Within a few years, Bangladesh is expected to pass China and become the world’s largest exporter of textiles.
Today, 10 million people, mostly young men, are migrant workers and send back $15 billion a year to their families. Most work in the Middle East. Life expectancy in Bangladesh has increased from 59 years to 72 years over a 40-year period.
Now, women give birth to an average of 2.3 children compared to six children in the 1970s. Almost all children are vaccinated, and all go to school. Bangladesh reached most of the Millennium Development Goals set by the UN.
Infrastructure has improved across the country. Huge bridges are built across the great rivers, Brahmaputra and Ganges, and link the country together. Bangladesh has become a large construction site.
No other developing country has given the voluntary organizations so much room for action. NGOs in Bangladesh have become a model for NGOs in other countries and the NGOs of Bangladesh export their ideas and working methods to NGOs worldwide.
What is the reason Bangladesh has largely succeeded in its development over the last decades?
Many would argue that an important reason is that the country has been integrated into the international labor market and that international companies are now investing in the country and creating millions of jobs for poor people.
Another reason is that the most important development actors: government, NGOs, and international donors have managed to cooperate well. The government of Bangladesh, unlike many other developing countries, has allowed NGOs to operate in many sectors across the country and international donors have provided financial support to many of these programs.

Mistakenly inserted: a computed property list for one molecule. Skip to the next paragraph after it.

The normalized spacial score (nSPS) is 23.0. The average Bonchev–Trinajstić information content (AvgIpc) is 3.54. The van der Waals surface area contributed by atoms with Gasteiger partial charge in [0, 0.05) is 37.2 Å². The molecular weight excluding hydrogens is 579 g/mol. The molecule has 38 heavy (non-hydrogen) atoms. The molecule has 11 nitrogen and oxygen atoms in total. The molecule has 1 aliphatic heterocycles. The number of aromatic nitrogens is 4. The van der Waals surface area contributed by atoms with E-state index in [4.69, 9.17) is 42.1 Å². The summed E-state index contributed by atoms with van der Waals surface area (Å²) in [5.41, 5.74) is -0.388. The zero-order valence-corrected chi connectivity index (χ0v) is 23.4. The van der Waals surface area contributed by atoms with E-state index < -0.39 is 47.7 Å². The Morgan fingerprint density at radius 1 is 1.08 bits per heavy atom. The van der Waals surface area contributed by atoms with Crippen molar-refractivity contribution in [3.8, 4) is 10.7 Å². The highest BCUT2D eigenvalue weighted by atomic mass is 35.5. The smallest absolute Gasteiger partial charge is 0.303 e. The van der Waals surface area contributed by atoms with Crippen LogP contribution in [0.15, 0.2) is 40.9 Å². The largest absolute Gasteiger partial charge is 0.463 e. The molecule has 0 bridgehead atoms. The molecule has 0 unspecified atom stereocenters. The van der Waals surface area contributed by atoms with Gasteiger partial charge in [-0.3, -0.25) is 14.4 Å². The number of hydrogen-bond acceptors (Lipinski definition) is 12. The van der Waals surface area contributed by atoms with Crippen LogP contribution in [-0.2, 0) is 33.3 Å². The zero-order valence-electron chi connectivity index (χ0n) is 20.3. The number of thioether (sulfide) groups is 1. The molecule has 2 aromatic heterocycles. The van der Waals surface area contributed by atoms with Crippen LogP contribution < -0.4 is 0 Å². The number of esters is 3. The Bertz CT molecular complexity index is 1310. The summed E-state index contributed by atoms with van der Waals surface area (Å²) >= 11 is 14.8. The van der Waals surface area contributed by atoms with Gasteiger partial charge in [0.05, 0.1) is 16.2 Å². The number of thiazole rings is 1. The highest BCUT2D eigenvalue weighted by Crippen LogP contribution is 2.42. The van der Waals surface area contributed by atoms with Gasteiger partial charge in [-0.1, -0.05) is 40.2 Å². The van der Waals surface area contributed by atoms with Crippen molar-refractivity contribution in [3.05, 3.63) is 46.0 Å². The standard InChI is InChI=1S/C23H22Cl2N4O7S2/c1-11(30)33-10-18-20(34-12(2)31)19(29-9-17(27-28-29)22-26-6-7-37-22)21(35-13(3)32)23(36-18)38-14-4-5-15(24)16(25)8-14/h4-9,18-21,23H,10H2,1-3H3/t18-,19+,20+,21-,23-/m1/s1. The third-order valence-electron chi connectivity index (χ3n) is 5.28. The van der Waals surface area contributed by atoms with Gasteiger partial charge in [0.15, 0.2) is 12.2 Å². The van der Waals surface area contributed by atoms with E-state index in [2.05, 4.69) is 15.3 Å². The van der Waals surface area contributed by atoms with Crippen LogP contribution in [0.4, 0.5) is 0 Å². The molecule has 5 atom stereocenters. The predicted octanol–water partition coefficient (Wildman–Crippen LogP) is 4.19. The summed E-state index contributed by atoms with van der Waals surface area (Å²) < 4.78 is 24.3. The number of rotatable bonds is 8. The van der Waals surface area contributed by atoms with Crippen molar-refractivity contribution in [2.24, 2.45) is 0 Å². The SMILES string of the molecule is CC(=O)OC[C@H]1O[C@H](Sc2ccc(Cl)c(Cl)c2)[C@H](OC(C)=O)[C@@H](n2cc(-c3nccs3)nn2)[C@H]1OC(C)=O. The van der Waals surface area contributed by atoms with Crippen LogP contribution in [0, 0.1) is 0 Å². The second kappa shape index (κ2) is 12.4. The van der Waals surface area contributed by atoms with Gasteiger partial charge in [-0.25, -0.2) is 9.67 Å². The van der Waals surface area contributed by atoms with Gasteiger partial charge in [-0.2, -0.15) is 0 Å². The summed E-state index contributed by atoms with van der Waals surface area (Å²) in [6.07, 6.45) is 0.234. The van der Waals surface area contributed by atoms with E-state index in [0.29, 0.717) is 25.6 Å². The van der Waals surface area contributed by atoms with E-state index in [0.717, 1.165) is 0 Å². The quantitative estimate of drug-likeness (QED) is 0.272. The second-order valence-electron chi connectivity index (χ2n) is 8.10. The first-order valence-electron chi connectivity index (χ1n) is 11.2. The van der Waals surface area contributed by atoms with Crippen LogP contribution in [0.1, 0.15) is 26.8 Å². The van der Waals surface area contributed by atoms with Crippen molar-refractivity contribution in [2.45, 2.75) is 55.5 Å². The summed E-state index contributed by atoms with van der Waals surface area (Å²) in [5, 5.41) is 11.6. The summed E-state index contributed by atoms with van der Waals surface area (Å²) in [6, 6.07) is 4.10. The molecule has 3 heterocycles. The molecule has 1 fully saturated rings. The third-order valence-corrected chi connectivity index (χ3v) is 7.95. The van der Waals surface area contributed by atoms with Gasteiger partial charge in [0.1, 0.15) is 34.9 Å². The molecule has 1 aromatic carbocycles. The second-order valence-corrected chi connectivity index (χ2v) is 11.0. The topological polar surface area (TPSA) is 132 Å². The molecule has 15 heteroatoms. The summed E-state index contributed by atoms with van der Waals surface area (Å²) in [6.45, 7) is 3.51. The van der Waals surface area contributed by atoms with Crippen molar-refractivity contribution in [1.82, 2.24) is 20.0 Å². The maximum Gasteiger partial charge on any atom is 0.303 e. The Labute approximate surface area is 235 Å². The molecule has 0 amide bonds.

What role have foreign donor organizations played in Bangladesh? After independence, international donors poured much money into the country with the WB in the lead.
As economic growth accelerated, aid declined. The voluntary organizations are today largely self-financed. Western embassies, formerly mainly engaged in development assistance and development programs, are now mostly engaged in creating business cooperation between their own country’s business companies and the companies in Bangladesh.
Is the development in Bangladesh a sunshine story? To a large extent, it is.
The writer is a social anthropologist and has written several books on Bangladesh. This article was earlier published in Norwegian Daily, Klassekampen, in September 2019 and in Bangladesh Daily, The Dhaka Tribune, in January 2020. This is an abridged version.